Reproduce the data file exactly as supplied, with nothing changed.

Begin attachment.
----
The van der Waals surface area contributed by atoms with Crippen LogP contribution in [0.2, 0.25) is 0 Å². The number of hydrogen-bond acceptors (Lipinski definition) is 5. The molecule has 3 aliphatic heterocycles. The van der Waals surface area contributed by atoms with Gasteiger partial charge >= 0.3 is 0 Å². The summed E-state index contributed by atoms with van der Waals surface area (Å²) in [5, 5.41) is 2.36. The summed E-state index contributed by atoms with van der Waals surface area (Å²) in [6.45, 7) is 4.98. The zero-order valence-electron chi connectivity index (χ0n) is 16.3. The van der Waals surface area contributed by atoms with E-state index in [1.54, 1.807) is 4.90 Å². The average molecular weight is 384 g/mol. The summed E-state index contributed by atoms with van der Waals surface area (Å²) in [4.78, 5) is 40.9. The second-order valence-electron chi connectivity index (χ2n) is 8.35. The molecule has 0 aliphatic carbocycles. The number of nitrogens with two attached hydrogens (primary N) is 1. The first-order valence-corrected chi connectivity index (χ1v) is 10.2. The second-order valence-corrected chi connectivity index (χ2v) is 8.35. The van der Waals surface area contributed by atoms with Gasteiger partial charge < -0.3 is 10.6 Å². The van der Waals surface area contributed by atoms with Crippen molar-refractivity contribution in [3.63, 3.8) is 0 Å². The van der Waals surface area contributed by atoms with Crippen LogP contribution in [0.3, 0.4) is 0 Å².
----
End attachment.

The van der Waals surface area contributed by atoms with Crippen LogP contribution in [0.2, 0.25) is 0 Å². The number of hydrogen-bond acceptors (Lipinski definition) is 5. The molecule has 3 aliphatic heterocycles. The van der Waals surface area contributed by atoms with Gasteiger partial charge >= 0.3 is 0 Å². The summed E-state index contributed by atoms with van der Waals surface area (Å²) in [5, 5.41) is 2.36. The summed E-state index contributed by atoms with van der Waals surface area (Å²) in [6.45, 7) is 4.98. The zero-order valence-electron chi connectivity index (χ0n) is 16.3. The van der Waals surface area contributed by atoms with E-state index in [1.54, 1.807) is 4.90 Å². The average molecular weight is 384 g/mol. The summed E-state index contributed by atoms with van der Waals surface area (Å²) in [4.78, 5) is 40.9. The second-order valence-electron chi connectivity index (χ2n) is 8.35. The molecule has 0 aliphatic carbocycles. The number of nitrogens with two attached hydrogens (primary N) is 1. The first-order valence-corrected chi connectivity index (χ1v) is 10.2. The second-order valence-corrected chi connectivity index (χ2v) is 8.35. The van der Waals surface area contributed by atoms with Gasteiger partial charge < -0.3 is 10.6 Å². The van der Waals surface area contributed by atoms with Crippen molar-refractivity contribution in [3.63, 3.8) is 0 Å². The van der Waals surface area contributed by atoms with Crippen LogP contribution in [0.3, 0.4) is 0 Å².